It is, therefore, evident that there has been provided, in accordance with the present invention, an apparatus for developing an electrostatic latent image recorded on a photoconductive surface which fully satisfies the aims and advantages hereinbefore set forth. While this invention has been described in conjunction with a specific embodiment thereof, it is evident that many alternatives, modifications and variations will be apparent to those skilled in the art. Accordingly, it is intended to embrace all such alternatives, modifications and variations as fall within the spirit and broad scope of the appended claims.

Claims (22)

What is claimed is:
1. An apparatus for developing a latent image with developer material, including:
a plurality of elongated magnetic members for attracting developer material thereto;
means for movably supporting said magnetic members with adjacent magnetic members being spaced from one another and the longitudinal axes thereof substantially parallel to one another so that said magnetic members form the exterior circumferential surface of a cylindrical configuration defining an interior chamber with developer material passing between adjacent magnetic members to the interior chamber, said supporting means moving said magnetic members to transport developer material to the latent image so as to deposit developer material thereon; and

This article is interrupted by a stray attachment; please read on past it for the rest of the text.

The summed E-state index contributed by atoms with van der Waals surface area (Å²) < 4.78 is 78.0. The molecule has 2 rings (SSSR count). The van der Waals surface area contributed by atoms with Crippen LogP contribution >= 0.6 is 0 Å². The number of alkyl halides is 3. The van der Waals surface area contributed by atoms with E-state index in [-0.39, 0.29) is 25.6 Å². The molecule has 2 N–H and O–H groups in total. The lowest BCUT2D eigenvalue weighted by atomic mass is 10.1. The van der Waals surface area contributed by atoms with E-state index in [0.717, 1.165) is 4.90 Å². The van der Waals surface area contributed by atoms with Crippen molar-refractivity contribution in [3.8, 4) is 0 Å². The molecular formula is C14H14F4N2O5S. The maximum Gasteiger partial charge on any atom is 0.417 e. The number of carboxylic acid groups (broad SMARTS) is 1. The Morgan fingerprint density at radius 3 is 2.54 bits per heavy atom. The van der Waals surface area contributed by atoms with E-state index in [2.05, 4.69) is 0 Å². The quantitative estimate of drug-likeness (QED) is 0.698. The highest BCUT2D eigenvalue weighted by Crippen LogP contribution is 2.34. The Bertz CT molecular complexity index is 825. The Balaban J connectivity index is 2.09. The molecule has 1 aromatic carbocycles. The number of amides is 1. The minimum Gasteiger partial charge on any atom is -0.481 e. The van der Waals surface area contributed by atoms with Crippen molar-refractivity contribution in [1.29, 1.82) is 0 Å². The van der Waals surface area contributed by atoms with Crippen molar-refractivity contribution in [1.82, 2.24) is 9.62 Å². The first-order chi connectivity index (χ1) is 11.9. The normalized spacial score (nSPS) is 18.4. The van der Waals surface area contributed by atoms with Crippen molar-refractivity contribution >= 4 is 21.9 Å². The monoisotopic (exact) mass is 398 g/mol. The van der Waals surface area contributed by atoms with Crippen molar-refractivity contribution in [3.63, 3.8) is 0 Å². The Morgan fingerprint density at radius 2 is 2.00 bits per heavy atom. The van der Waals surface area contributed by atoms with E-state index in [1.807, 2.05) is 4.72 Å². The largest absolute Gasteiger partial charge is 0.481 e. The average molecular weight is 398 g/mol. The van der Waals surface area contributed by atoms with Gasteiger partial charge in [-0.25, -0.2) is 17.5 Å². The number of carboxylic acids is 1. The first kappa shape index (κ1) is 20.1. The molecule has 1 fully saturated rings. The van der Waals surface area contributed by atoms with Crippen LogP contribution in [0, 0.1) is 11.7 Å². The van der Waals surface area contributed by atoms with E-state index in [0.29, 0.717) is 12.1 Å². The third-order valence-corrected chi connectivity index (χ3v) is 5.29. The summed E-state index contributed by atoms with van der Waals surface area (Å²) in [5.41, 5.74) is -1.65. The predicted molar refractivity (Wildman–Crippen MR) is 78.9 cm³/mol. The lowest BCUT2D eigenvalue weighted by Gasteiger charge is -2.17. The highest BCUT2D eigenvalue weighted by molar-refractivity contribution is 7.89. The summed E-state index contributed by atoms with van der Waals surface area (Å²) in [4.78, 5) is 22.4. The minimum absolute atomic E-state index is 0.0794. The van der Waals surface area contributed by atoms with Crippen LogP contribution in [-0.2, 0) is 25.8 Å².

means, mounted on said support means in the interior chamber of the cylindrical configuration defined by said magnetic members to move in unison therewith, for mixing the developer material passing between adjacent magnetic members.
2. An apparatus according to claim 1, wherein said mixing means includes a plurality of conically shaped members extending in a longitudinal direction.
3. An apparatus according to claim 2, wherein said plurality of conically shaped members includes one set of spaced apart conically shaped members having the apex of the cone pointing in one direction and another set of spaced apart conically shaped members having the apex of the cone pointing in the other direction opposed from the direction of said one set of spaced apart conically shaped members.
4. An apparatus according to claim 3, wherein said one set of conically shaped members overlaps said other set of conically shaped members.
5. An apparatus according to claims 2, 3 or 4, wherein each of said conically shaped members is a semi-conically shaped member.
6. An apparatus according to claim 5, wherein each of said semi-conically shaped members is a partial funnel-shaped member.